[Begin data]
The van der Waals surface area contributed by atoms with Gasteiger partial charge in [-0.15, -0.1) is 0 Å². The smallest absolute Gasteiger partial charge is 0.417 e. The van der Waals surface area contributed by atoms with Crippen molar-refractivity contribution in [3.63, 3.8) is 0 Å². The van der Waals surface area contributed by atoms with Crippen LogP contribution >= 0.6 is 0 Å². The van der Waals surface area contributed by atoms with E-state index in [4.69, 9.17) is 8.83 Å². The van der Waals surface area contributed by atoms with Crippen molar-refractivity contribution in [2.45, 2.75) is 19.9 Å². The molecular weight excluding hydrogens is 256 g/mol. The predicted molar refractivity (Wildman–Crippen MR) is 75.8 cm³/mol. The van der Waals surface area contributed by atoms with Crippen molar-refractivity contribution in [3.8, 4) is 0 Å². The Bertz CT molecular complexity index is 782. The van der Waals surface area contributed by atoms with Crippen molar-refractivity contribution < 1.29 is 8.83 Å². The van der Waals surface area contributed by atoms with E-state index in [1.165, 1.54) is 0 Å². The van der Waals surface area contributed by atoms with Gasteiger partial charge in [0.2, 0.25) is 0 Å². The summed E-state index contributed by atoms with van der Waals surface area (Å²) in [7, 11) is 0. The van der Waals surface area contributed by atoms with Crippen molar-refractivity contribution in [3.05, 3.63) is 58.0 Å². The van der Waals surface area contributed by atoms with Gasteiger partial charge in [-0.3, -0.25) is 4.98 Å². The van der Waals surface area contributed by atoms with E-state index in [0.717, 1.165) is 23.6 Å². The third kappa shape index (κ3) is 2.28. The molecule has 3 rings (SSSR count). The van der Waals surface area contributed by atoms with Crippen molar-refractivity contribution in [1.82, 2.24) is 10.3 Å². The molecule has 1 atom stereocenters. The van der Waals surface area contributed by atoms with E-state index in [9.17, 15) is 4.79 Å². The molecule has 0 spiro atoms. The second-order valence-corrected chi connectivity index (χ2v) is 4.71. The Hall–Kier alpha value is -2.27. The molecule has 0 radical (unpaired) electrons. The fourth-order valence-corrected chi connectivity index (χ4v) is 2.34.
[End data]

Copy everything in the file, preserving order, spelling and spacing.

The van der Waals surface area contributed by atoms with Gasteiger partial charge in [-0.15, -0.1) is 0 Å². The smallest absolute Gasteiger partial charge is 0.417 e. The van der Waals surface area contributed by atoms with Crippen molar-refractivity contribution in [3.63, 3.8) is 0 Å². The van der Waals surface area contributed by atoms with Crippen LogP contribution >= 0.6 is 0 Å². The van der Waals surface area contributed by atoms with E-state index in [4.69, 9.17) is 8.83 Å². The van der Waals surface area contributed by atoms with Crippen molar-refractivity contribution in [2.45, 2.75) is 19.9 Å². The molecular weight excluding hydrogens is 256 g/mol. The predicted molar refractivity (Wildman–Crippen MR) is 75.8 cm³/mol. The van der Waals surface area contributed by atoms with Crippen molar-refractivity contribution in [3.8, 4) is 0 Å². The Bertz CT molecular complexity index is 782. The van der Waals surface area contributed by atoms with Crippen molar-refractivity contribution < 1.29 is 8.83 Å². The van der Waals surface area contributed by atoms with E-state index in [1.165, 1.54) is 0 Å². The van der Waals surface area contributed by atoms with Gasteiger partial charge in [0.2, 0.25) is 0 Å². The summed E-state index contributed by atoms with van der Waals surface area (Å²) in [7, 11) is 0. The van der Waals surface area contributed by atoms with Crippen molar-refractivity contribution in [3.05, 3.63) is 58.0 Å². The van der Waals surface area contributed by atoms with Gasteiger partial charge in [-0.3, -0.25) is 4.98 Å². The van der Waals surface area contributed by atoms with E-state index in [0.717, 1.165) is 23.6 Å². The third kappa shape index (κ3) is 2.28. The molecule has 3 rings (SSSR count). The van der Waals surface area contributed by atoms with Crippen molar-refractivity contribution in [1.82, 2.24) is 10.3 Å². The molecule has 1 atom stereocenters. The van der Waals surface area contributed by atoms with E-state index in [9.17, 15) is 4.79 Å². The molecule has 0 spiro atoms. The second-order valence-corrected chi connectivity index (χ2v) is 4.71. The Hall–Kier alpha value is -2.27. The molecule has 0 radical (unpaired) electrons. The fourth-order valence-corrected chi connectivity index (χ4v) is 2.34.